Kinesis Advantage 2

The Ultimate Programming Keyboard

Kinesis Advantage 2
Kinesis Advantage 2 LF
© Mohammed Saed


The Kinesis Advantage 2 is widely celebrated keyboard among hardcore programmers . It is considered the grandfather of split keyboards, and is loved by many writers and programmers from all around the world. If you have wrist or arm pains from countless hours of typing, then look no further! This mechanical keyboard is built with ergonomics and speed in mind. No more finger twisting key combinations, or over-arching pinkie strokes. The Kinesis will awaken your long forgotten thumbs from their slumber, and help you find new, effective, and more natural combinations to achieve flawless, painless typing.

First Encounter

Haru on a Kinesis
© Mohammed Saed

I first encountered the Kinesis back in 2012. Back then I was studying for my master’s degree in Tokyo, Japan. During my lab hours, I sat next to Haru a PhD student working on advanced game algorithms. He had an Arch Linux box running without a mouse and without any GUI whatsoever! On the other hand, I was proudly rocking my 2010 Apple MacBook Pro stuffed with applications from the App Store. I was a hardcore Apple fanboy then, but I always kept peeking across at Haru’s setup and thinking to myself this is why?!

Haru rarely spoke, as he knew very little English, and I very little Japanese. Whenever we communicated, it turned into a hilarious debate spoken in either infant level English or Japanese. None the less, we enjoyed each other’s company and shared a silent, mutual respect knowing we are all nerds with different toys. Haru never seized to amaze! He did everything from within the terminal. From writing code to surfing the Internet to sending emails and more. It was always enjoyable watching him do the things he did as his quick fingers rubbed naturally against the keyboard without ever leaving the home row.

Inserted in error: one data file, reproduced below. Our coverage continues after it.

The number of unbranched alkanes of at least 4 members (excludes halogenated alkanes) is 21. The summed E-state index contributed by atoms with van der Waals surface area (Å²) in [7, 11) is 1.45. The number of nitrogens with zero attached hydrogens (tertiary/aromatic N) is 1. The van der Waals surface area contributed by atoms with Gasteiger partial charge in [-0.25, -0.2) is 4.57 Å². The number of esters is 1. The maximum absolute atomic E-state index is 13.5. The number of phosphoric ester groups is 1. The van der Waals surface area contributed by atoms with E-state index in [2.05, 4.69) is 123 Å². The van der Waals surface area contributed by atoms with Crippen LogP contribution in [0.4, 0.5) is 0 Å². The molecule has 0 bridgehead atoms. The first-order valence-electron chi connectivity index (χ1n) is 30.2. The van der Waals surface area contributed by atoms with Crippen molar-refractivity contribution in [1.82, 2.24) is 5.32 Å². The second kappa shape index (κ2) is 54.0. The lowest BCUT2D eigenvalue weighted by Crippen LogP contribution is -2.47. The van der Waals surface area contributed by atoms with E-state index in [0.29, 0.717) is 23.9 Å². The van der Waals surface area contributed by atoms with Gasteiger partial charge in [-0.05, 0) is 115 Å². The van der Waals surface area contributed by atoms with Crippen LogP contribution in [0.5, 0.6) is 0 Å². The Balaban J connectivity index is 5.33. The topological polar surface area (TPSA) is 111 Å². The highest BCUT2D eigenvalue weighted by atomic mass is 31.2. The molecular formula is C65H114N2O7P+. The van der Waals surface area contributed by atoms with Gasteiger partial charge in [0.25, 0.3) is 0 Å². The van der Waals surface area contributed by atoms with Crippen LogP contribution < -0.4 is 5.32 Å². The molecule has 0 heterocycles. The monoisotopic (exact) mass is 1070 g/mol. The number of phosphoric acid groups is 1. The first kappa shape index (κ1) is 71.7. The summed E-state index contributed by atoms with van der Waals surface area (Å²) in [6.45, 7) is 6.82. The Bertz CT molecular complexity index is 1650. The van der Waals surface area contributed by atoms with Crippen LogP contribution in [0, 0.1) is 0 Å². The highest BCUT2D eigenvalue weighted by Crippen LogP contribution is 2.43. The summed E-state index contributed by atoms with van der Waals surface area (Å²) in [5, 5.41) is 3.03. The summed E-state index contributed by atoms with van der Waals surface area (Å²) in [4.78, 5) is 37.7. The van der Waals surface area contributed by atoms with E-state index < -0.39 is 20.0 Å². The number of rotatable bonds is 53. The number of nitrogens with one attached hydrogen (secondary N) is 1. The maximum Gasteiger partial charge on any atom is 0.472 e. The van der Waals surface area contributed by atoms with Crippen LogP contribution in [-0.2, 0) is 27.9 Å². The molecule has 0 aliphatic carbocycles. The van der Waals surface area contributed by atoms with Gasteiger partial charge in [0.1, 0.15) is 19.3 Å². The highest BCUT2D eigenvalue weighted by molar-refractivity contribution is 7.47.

What struck me first about the Kinesis was its design. Most notably, the concave key-wells. I remember thinking to myself, this must be custom made for aesthetic purposes, but then I examined the layout and it had both the traditional Qwerty and Dvorak layouts printed on its key caps. I didn’t understand the reasoning behind the design, and thought if I got used to that I might end up forgetting how to type on a regular, traditional keyboard. I kept making up reasons in my mind to discourage any kind constructive critique or admiration, but little did I know then that traditional keyboards - like the one on my MacBook - were designed after the original typewriters of the 1800s, and that original layout design - although great at the time - remained almost unchanged until now!

Problems of Old

Hansen Writing Ball

The typewriter designers of the 1800s had little consideration to ergonomics and usability. They designed their typewriters to appeal to the niche 1% of the rich class who can afford to buy an exotic machine just to type love letters to their mistresses of the time. These typewriter machines were all mechanical which forced a certain creative design that was dependant on the internal physical wiring. Some of these machines were exotic collectables; such as, the Hansen Writing Ball. Others were more practical; such as,